ALAN N. BLOCH, District
Petitioner Jeffrey Kretzer, on April 26, 2013, filed a Motion under 28
U.S.C. § 2255 to Vacate, Set Aside, or Correct a Sentence by a Person in Federal
Custody (Doc. No. 51) and brief and affidavit in support thereof (Doc. Nos. 52
and 51-2). Upon consideration of this motion, and upon further consideration of
the Government's response thereto (Doc. No. 54), filed on May 14, 2013, the
Court denies Petitioner's motion for the reasons set forth below.
On October 14, 2004, an indictment was returned by the Grand Jury
charging Petitioner with transportation of material depicting the sexual
exploitation of a minor, in violation of 18 U.S.C. § 2252(a)(1), receipt of
material depicting the sexual exploitation of a minor, in violation of 18 U.S.C.
§ 2252(a)(2), and possession of material depicting the sexual exploitation of a
minor, in violation of 18 U.S.C. § 2252(a)(4)(B). On January 13, 2005,
Petitioner pled guilty to Count One, and on April 21, 2005, the Court sentenced
him to a term of imprisonment of 78 months to be followed by a term of
supervised release of life.
Petitioner was released to supervision on July 23, 2010. On February
3, 2011, his probation officer filed a Request for Modifying the Conditions or
Term of Supervision with Petitioner's consent, and the Court granted the
modification on February 7, 2011. The modifications were to bring the terms of
Petitioner's release in compliance with the United States Probation Office's
Computer Restriction and Monitoring Program and contained various provisions
regarding the use and monitoring of any computer possessed or used by
Petitioner. The modifications also included provisions regarding mental health
and/or sex offender treatment.
On January 4, 2012, the probation officer sent the Court a letter
stating that Petitioner had been in contact with a convicted felon in violation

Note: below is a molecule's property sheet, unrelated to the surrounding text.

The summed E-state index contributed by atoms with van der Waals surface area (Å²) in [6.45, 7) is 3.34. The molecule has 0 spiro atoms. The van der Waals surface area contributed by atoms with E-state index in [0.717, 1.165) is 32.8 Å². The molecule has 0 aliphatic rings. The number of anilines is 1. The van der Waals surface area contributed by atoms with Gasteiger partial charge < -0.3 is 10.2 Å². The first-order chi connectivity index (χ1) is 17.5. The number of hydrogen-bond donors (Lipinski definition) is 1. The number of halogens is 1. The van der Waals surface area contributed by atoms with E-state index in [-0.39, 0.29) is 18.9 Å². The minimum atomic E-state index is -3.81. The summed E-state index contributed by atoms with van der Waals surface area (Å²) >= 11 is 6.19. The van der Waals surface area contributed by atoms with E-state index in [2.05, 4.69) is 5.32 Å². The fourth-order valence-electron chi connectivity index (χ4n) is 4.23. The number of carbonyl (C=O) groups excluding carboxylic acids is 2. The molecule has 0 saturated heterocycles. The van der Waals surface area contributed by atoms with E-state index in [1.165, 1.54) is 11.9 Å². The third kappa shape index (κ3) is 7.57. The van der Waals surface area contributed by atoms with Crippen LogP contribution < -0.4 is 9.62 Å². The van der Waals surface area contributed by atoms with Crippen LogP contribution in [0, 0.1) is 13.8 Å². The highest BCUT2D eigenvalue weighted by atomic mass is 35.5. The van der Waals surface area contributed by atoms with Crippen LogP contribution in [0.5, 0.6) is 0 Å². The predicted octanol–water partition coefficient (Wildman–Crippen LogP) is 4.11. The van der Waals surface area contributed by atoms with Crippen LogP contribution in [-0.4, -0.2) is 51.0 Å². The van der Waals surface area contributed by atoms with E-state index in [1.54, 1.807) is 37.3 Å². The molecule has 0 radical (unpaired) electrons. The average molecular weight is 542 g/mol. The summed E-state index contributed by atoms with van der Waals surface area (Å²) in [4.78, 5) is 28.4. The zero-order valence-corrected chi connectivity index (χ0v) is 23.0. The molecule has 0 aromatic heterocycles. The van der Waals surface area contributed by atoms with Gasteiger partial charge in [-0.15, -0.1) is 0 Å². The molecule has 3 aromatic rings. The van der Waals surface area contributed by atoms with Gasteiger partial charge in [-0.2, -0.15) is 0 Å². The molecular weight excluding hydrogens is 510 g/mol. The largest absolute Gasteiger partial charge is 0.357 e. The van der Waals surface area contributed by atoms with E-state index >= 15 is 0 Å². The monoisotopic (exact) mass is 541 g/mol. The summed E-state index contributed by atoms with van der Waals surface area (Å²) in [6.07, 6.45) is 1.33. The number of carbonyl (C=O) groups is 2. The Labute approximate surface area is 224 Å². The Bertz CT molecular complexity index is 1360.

of the terms of his supervised release. The letter further stated, though, that
Petitioner had made a great deal of progress on supervision, and that
Petitioner, when confronted with the letter to the felon, had cooperated with
the probation officer. The probation officer did not seek any further action,
and none was taken at that time.
However, on October 26, 2012, the probation officer provided the Court
with a status report indicating that Petitioner's progress in supervision had
declined and describing numerous potential violations. The probation officer
asked the Court to advise how to proceed, and the Court advised her to file a
violation petition. Accordingly, on November 2, 2012, Petitioner's probation
officer filed a Petition for Show Cause Hearing for Offender under Supervision
alleging that Petitioner had violated the terms of his supervised release and
requesting that the Court schedule a show cause hearing. Specifically, she
advised that Petitioner violated the conditions of his supervised release in the
First, that he violated the condition that provides that he shall
participate in a mental health treatment program and/or sex offender treatment
program as approved by the probation officer, as a result of being
unsuccessfully discharged from sex offender treatment on September 17, 2012. The